1) Last week's earthquake--the biggest to hit Portland in 40 years--sent a rumble of excitement through local seismologists. The temblor registered an underwhelming 3.9 on the Richter Scale--too small to cause any damage, but big enough to jar the city's landowners out of their complacency.
2) Gay Boy Scouts won a symbolic victory when the board of United Way of the Columbia-Willamette, prodded by County Commissioner Maria Rojo de Steffey, decided to bar the scouts from any United Way money after July 2004--unless the group drops its straights-only pledge.
3) University of Portland women's soccer coach Clive Charles and his 2002 NCAA championship team were named Grand Marshals of next month's Rose Festival Grand Floral Parade. Charles, a rare ray of light in Portland's dismal sports landscape, reportedly beat out Simpsons creator Matt Groening for the marshal's baton.
1) The pressure mounted on Maher "Mike" Hawash, 38, the Intel software engineer arrested without charge March 20. After five weeks of silence, federal prosecutors finally accused Hawash of conspiring to aid al Qaeda and the Taliban. Hawash, a U.S. citizen born in Palestine, allegedly traveled to Hong Kong and China in October 2001, along with members of the so-called "Portland Six," in an effort to enter Afghanistan.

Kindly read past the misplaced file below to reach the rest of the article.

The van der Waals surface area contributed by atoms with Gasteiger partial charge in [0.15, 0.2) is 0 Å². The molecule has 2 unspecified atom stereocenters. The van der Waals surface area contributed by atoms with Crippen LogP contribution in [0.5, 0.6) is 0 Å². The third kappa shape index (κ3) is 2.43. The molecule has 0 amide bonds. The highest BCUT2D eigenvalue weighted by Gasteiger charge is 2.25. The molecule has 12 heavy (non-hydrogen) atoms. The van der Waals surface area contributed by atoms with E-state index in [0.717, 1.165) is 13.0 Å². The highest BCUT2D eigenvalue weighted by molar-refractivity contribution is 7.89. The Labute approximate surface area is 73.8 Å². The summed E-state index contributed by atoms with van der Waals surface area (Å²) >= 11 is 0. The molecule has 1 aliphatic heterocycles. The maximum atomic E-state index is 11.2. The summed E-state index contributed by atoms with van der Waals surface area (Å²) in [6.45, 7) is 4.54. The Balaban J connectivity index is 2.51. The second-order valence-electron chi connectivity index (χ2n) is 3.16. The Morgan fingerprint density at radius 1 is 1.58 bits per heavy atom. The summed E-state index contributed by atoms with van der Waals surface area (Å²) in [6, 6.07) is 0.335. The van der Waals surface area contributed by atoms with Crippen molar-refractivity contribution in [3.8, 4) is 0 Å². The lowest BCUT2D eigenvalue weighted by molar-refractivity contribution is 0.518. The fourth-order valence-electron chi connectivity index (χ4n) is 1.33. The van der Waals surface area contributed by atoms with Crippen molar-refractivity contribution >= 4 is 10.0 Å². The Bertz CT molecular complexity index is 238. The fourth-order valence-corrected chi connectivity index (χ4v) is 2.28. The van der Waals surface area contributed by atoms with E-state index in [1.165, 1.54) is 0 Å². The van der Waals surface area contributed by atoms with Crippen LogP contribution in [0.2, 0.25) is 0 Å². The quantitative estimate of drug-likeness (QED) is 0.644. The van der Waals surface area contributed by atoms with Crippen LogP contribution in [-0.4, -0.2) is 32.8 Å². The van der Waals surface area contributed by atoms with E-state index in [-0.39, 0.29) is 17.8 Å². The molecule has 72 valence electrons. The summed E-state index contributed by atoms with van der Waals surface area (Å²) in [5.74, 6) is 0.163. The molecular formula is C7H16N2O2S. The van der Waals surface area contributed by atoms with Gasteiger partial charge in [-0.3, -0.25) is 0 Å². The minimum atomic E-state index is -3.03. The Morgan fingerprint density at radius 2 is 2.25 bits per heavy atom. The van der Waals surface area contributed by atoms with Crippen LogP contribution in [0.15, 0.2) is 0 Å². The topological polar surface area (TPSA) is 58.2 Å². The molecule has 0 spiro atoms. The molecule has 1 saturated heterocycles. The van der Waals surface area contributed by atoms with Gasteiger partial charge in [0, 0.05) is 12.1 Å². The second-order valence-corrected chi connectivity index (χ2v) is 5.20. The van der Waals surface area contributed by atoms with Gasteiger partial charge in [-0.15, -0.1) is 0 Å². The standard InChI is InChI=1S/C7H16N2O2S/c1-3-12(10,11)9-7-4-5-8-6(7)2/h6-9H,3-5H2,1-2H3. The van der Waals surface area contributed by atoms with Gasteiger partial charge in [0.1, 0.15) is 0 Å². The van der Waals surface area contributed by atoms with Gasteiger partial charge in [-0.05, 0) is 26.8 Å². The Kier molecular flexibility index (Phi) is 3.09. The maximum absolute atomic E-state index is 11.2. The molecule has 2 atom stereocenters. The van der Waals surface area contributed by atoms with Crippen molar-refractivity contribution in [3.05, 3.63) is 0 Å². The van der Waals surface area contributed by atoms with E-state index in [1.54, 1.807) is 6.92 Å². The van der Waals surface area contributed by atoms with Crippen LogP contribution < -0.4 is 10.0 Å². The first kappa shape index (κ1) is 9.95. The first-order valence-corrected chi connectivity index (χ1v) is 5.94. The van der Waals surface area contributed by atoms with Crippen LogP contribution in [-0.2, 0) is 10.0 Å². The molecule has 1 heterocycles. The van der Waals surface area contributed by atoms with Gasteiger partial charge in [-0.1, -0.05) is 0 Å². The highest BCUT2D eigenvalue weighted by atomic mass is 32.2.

2) Enraged hunters and anglers cried fowl when they got wind of Gov. Ted Kulongoski's proposal to raise license fees and funnel the proceeds into--gasp!--education. The guv's plan would hike fees by a wallet-busting $10 per year and send $5 million to schools and other non-wildlife programs.
3) Portland's biggest 'burb earned its 15 minutes of fame when it was revealed that the unofficial deputy mayor of Baghdad, Gen. Jawdat al-Obeidi, until recently ran a limousine service in Beaverton. Unfortunately for our B-town brethren, al-Obeidi and his self-proclaimed boss were arrested by U.S. soldiers who lured them into a meeting with interim Iraq administrator Gen. Jay Garner.